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Marlon Brumfield had a saying about himself that he would often share with his sister Janicia Small, she revealed Friday night.

“He always told me, ‘I’m a legend,’” Small said, before repeating the phrase with more bass in her voice, drawing cheers from her audience, many of whom were fighting back tears.

“And he is,” she added.

That legend has continued, even after Brumfield's death.

Several hundred Lompoc community members marched three blocks Friday evening from the scene where Brumfield was shot just 12 days earlier to Lompoc City Hall, where they staged a peaceful rally to remember and honor the fallen Army soldier and call for unity and change within the community. Brumfield, who was visiting home from his Army station in Germany, was shot and killed in the early morning of Sept. 8 while walking along North A Street near Ocean Avenue.

The march and gathering in the courtyard outside City Hall included comments from Brumfield’s friends and family members, as well as remarks from Lompoc Mayor Jenelle Osborne, Lompoc Police Chief Joe Mariani and representatives of the U.S. military and several local churches.

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Lompoc community members march along East Ocean Avenue on Friday in honor of Marlon Brumfield, who was shot and killed in the city on Sept. 8.

“He left his shoes — he left big marks, and now we all gotta fill them,” Small said, drawing applause. “Y’all know what we gotta do.”

Brumfield was remembered by several speakers for his "goofy" sense of humor, his smile and his untapped potential.

People from all races and backgrounds took part in the march and rally, including many who waved U.S. flags and others who carried signs displaying messages of peace and justice.

Fred McCree, who said Brumfield was like a godson to him, energized the crowd with a passionate plea for people to come together and bring an end to the violence that has led to six homicides in Lompoc this year.

“The Bible says where there’s unity, there’s strength,” McCree said. “I believe in this community we have the power that it takes to bring change, the power that it takes to impact lives, the power that it takes to bring about a revolution that violence will not have its course in this place. We have the power to do that.”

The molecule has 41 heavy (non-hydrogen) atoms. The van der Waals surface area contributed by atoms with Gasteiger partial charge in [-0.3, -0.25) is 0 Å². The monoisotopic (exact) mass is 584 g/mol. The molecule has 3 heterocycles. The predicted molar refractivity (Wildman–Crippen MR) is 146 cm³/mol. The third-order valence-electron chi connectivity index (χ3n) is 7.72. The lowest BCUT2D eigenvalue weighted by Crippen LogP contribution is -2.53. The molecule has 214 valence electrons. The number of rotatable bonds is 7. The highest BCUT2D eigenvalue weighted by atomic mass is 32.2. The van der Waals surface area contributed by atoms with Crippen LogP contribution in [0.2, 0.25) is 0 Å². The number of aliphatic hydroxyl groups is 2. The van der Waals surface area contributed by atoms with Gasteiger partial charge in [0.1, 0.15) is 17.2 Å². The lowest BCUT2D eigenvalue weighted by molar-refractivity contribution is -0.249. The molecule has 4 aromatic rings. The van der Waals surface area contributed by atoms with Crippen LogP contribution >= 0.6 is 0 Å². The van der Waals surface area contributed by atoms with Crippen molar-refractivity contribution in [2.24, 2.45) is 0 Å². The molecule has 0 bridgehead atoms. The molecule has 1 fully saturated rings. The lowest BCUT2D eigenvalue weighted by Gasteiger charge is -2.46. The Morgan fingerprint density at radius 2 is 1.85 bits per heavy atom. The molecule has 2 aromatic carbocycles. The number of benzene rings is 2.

McCree credited Brumfield with bringing so many people together Friday, and challenged the attendees to continue fighting to bring about that change.

Osborne, who helped organize the gathering, said she was encouraged by the fact that so many people joined together as the community dealt with such a tragedy. Still, she said, she didn’t "want any more of these days.”

“I don’t want to see any more of our young people lose their lives when they’re about to contribute so much to the world,” she said. “Marlon was an amazing example of coming from Lompoc and going out in the world and doing good, with so much potential to come back and do even more good for our community.”

She encouraged people to get to know their neighbors and be kind and supportive to one another.

“The more we do that, the more we tell those who want to do us harm and drag our community down that we will not let them do that,” she said.

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Lompoc community members march along East Ocean Avenue on Friday in honor of Marlon Brumfield, who was shot and killed in the city on Sept. 8.

Friday’s assemblage took place just one day after the Lompoc Police Department announced that it had arrested 25-year-old Francisco Gutierrez-Ortega, whom police suspect was involved in Brumfield’s murder. Lompoc police are seeking assistance from the public to locate a second suspect, 24-year-old Walter Alexander Morales Jr.

Mariani said Friday night that community assistance was key for investigators to make a break in the case.

“I can tell you that the last two weeks we’ve had tremendous help from people in our community,” he said.

Multiple speakers at the rally talked about taking action to bring about change from a grassroots level. One possible route could be for community members to take their concerns to the city’s Public Safety Commission, which will hold its next meeting at 6:30 p.m. Oct. 16 at City Hall.

Cozetta Blow, another speaker at Friday’s rally, said she was hopeful that the fervor shown Friday for change will continue over the coming days and months.

“It’s a testimony to our little town with a big, big heart,” she said, referring to the diversity of Friday's crowd. “We are saddened by the experiences that we have had over this last week or so. We are deeply saddened. We know that this community can do better. We know that we are better. We’re made of a little different stock here in Lompoc, and I think you guys know that.”

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Willis Jacobson covers the city of Lompoc for Lee Central Coast Newspapers. Follow him on Twitter @WJacobsonLR.

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Reporter

Willis Jacobson covers news and other issues, primarily those that affect the Lompoc Valley and Vandenberg Air Force Base, for Lee Central Coast News. He is a graduate of The University of Florida's College of Journalism and Communications.